Roadblock: ReluctanceBy Mel Duvall | Posted 2005-01-13 Email Print
Winning over reluctant employees so they actually use the software you're putting in place.
There are only three things certain in life: death, taxes and new software. As Service Corp. replaced its old homegrown corporate business software with a new set of packaged applications to manage its 3,000 funeral homes, cemeteries and trust management operations, it faced significant reluctance from employees such as funeral directors and cemetery managers who were comfortable with the systems they had been using for years. Project manager Elisabeth Nash says managing the psychology of the change was just as important as getting the technology right because without employee buy-in, the company could be brought to its knees.
So, how do you win over reluctant employees?
Prepare the way. Service Corp. brought top-notch funeral directors and cemetery and crematory managers into its Houston office to assist in the software development phase. These experts were then able to go back into the field and tell their peers exactly what the new software would do, and why it was better than the old system. Such "viral marketing" is many times more effective than receiving a mandate from senior management, says Bill O'Connor, chief information officer of Ottawa, Ontario, semiconductor maker Zarlink, which recently went through a systems overhaul project similar to Service Corp.'s.
"Pull in" your people. The phrase "new software rollout" is enough to spread fear and skepticism across an organization. "Instead of rolling new software onto employees, think about pulling them in," says Tom Werner, a software-learning researcher at Sunnyvale, Calif., consulting firm Brandon Hall. The best way to pull them along is to identify and recruit a few department heads and staff members who are willing and, preferably, eager to jump on board. When employees see a change in the way a department head is doing things, they usually don't want to get left behind. And nothing convinces employees of a new system's benefit than observing other staffers using the software and deriving positive results-such as completing contracts in half the time as before.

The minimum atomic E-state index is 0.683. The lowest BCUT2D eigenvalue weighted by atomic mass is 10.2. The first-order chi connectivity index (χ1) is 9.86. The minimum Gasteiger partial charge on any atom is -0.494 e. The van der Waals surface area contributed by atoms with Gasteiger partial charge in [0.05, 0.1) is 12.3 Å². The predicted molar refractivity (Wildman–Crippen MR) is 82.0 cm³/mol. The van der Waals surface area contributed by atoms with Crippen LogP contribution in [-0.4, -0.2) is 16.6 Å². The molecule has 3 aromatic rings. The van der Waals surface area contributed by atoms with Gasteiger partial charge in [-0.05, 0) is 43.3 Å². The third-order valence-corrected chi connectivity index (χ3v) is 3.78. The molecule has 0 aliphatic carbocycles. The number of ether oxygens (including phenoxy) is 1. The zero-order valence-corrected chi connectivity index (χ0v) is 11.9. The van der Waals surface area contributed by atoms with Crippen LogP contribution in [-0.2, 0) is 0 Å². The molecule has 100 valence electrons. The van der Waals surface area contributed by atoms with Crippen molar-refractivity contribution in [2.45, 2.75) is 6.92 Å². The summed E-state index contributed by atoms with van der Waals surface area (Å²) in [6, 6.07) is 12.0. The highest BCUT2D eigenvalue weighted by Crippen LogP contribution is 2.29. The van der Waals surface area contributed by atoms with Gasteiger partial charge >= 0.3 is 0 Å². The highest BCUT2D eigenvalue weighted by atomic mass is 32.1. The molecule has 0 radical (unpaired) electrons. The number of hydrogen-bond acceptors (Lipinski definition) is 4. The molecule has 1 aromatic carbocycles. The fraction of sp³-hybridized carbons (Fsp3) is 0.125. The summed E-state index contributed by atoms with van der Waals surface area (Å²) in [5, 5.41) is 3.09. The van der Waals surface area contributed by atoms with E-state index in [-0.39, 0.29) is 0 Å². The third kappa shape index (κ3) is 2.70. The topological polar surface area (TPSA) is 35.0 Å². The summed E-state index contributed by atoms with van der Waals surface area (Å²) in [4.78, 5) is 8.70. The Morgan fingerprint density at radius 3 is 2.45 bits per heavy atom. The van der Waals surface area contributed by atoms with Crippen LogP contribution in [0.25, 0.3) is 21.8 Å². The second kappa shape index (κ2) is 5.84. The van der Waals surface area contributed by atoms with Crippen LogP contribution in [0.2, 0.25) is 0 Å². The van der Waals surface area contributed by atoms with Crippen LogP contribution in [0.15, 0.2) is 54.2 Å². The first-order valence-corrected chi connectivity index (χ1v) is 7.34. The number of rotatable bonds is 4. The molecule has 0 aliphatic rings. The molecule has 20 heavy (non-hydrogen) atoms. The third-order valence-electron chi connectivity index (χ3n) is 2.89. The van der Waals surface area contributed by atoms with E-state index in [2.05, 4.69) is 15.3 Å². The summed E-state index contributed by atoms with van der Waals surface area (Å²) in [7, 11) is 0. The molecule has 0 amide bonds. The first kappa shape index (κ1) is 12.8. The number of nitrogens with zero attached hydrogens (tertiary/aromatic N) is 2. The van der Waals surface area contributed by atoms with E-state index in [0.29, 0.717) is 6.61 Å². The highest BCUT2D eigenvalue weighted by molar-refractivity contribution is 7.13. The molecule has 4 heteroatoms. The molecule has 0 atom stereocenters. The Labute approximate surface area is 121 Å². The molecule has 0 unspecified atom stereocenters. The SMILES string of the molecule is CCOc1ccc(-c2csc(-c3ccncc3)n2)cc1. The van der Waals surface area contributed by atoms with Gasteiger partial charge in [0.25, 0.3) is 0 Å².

Make sure there is job training, not just software training. Many companies make the mistake of telling employees that new software will require them to work differently without giving them the skills required for the change. For instance, a company may, according to McKinsey & Co. analyst Emily Lawson, tell employees that their jobs will be more "customer-centric" with a new system. "But if [those employees] paid little attention to customers in the past, they will have no idea how to interpret this principle," she says. If the new software allows funeral directors to more easily sell additional services such as Internet memorials or grief counseling, for example, they should be given training to ensure that they can sell those products knowledgeably and compassionately.
Make it personal. To feel comfortable with change and carry it out with enthusiasm, employees need to know how the change will benefit them. At Service Corp., for example, the company showed funeral directors that the new software could automatically generate a death certificate when a new funeral order was entered into the system. That, in turn, saves funeral directors from having to do the task, and gives them more time to do what they feel is their primary role: helping grieving families.